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Game-Changing AI Tool Mimics Human Motion

Game-Changing AI Tool Mimics Human Motion

Creating human-like movement in robots has long been a challenging feat, especially mimicking complex movements like walking and running. However, a pioneering method now promises to overcome these hurdles, introducing an innovative approach that reproduces human motion in unprecedented detail.

Researchers have combined central pattern generators (CPGs)—neural circuits in the spinal cord responsible for regulating rhythmic muscle activity with the potency of deep reinforcement learning (DRL) to recreate complex human movement. This revolutionary approach is not only able to mimic movements such as walking and running but also compensate for frequencies where movement data is unavailable, smooth transition from stride to sprint, and even adjust to unstable environments.

The details of these groundbreaking findings were published in the well-known journal IEEE Robotics and Automation Letters dated April 15, 2024.

It's no secret that reproducing the intricacy and complexity of human movement in robots is beset with challenges. Existing AI models tend to have limitations when it comes to adjusting to unsuspected or technically challenging environments, causing inefficiencies. Living organisms provide a multitude of correct motion solutions, unlike AI which usually propose singular or fewer correct solutions. It's these inherent biological redundancies that current models find hard to replicate.

Researchers have tried to surpass these limitations through DRL. This method extends traditional reinforcement learning by using deep neural networks, which enables handling of complex tasks and direct learning from raw sensory inputs. However, this approach is not without its setbacks. A chief among them is the monumental computational cost that arises from exploring a huge input space, especially for systems characterised by a high degree of freedom.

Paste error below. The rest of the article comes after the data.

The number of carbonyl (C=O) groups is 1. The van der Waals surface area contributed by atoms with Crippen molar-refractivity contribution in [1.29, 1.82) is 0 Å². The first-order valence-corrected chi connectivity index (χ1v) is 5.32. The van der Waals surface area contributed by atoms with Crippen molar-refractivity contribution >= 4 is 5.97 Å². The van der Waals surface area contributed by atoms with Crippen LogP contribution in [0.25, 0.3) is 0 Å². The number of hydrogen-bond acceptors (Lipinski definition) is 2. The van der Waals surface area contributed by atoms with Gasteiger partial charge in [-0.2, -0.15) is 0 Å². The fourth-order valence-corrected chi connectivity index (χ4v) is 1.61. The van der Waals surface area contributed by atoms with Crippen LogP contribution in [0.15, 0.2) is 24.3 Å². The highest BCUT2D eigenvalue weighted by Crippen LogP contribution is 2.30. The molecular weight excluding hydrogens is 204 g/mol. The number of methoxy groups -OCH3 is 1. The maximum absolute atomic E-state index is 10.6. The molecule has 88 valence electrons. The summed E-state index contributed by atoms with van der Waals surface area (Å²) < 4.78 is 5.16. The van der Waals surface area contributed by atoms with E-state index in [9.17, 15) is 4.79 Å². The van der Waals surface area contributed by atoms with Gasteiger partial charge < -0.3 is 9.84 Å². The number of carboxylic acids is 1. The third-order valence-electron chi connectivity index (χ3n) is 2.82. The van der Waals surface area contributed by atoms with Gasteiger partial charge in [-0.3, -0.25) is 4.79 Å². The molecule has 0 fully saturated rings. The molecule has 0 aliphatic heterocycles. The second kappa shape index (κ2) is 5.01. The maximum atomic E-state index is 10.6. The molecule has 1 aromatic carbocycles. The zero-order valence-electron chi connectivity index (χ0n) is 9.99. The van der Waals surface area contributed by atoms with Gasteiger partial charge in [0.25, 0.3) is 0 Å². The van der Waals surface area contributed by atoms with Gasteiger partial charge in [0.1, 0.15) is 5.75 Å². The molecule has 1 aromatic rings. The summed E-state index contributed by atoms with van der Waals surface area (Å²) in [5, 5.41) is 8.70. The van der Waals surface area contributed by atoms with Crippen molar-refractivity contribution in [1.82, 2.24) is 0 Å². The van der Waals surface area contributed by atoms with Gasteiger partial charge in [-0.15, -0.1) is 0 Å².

Imitation learning is another method where a robot learns from human motion data, replicating the same movements. While this approach has proven successful for stable environments, its effectiveness dwindles when new or unfamiliar terrains are introduced in the mix. The learned behaviours of a robot with imitation learning are constrained within a narrow scope, leading to limitations in modification and navigation capabilities.

Mitsuhiro Hayashibe, a professor at Tohoku University's Graduate School of Engineering, explains, "We overcame many of the limitations of these two approaches by combining them." The research team combined imitation learning with a CPG-like controller. And instead of applying deep learning to the CPGs directly, they applied it to a reflex neural network that supports the CPGs."

CPGs direct rhythmic muscle movement patterns, similar to how a conductor leads an orchestra. Animals have a reflex circuit that works alongside the CPGs, offering the right feedback to adjust speed and movement according to the terrain. Hayashibe remarks, "By adopting the structure of CPG and its reflexive counterpart, the adaptive imitated CPG (AI-CPG) method achieves remarkable adaptability and stability in motion generation while imitating human motion."

This achievement sets a new benchmark in imitating human-like movement, providing excellent environmental adaptation abilities. It marks a significant milestone for generative AI technologies in robot control with potential implications across various industries.

Researchers involved in this groundbreaking project were part of the team at Tohoku University's Graduate School of Engineering and Switzerland's École Polytechnique Fédérale de Lausanne.

Disclaimer: The above article was written with the assistance of AI. The original sources can be found on ScienceDaily.